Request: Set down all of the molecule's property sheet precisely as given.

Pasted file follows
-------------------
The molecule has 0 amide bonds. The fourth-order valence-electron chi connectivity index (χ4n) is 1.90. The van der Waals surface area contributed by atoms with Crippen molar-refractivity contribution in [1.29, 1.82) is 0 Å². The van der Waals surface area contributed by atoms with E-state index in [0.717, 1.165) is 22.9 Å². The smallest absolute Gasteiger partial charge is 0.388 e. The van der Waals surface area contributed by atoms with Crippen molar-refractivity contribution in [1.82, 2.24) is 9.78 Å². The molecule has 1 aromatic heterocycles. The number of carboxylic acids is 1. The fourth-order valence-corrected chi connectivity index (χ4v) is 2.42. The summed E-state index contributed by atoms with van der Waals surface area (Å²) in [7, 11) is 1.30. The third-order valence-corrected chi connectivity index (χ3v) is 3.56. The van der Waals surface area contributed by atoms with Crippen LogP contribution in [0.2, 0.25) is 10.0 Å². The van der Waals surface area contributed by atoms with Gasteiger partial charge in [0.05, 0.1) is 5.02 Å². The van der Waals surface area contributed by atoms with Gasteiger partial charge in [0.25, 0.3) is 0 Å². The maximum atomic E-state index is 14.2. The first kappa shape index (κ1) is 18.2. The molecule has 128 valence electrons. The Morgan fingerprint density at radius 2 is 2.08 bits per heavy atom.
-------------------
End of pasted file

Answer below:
The molecule has 0 amide bonds. The fourth-order valence-electron chi connectivity index (χ4n) is 1.90. The van der Waals surface area contributed by atoms with Crippen molar-refractivity contribution in [1.29, 1.82) is 0 Å². The van der Waals surface area contributed by atoms with E-state index in [0.717, 1.165) is 22.9 Å². The smallest absolute Gasteiger partial charge is 0.388 e. The van der Waals surface area contributed by atoms with Crippen molar-refractivity contribution in [1.82, 2.24) is 9.78 Å². The molecule has 1 aromatic heterocycles. The number of carboxylic acids is 1. The fourth-order valence-corrected chi connectivity index (χ4v) is 2.42. The summed E-state index contributed by atoms with van der Waals surface area (Å²) in [7, 11) is 1.30. The third-order valence-corrected chi connectivity index (χ3v) is 3.56. The van der Waals surface area contributed by atoms with Crippen LogP contribution in [0.2, 0.25) is 10.0 Å². The van der Waals surface area contributed by atoms with Gasteiger partial charge in [0.05, 0.1) is 5.02 Å². The van der Waals surface area contributed by atoms with Gasteiger partial charge in [0.25, 0.3) is 0 Å². The maximum atomic E-state index is 14.2. The first kappa shape index (κ1) is 18.2. The molecule has 128 valence electrons. The Morgan fingerprint density at radius 2 is 2.08 bits per heavy atom.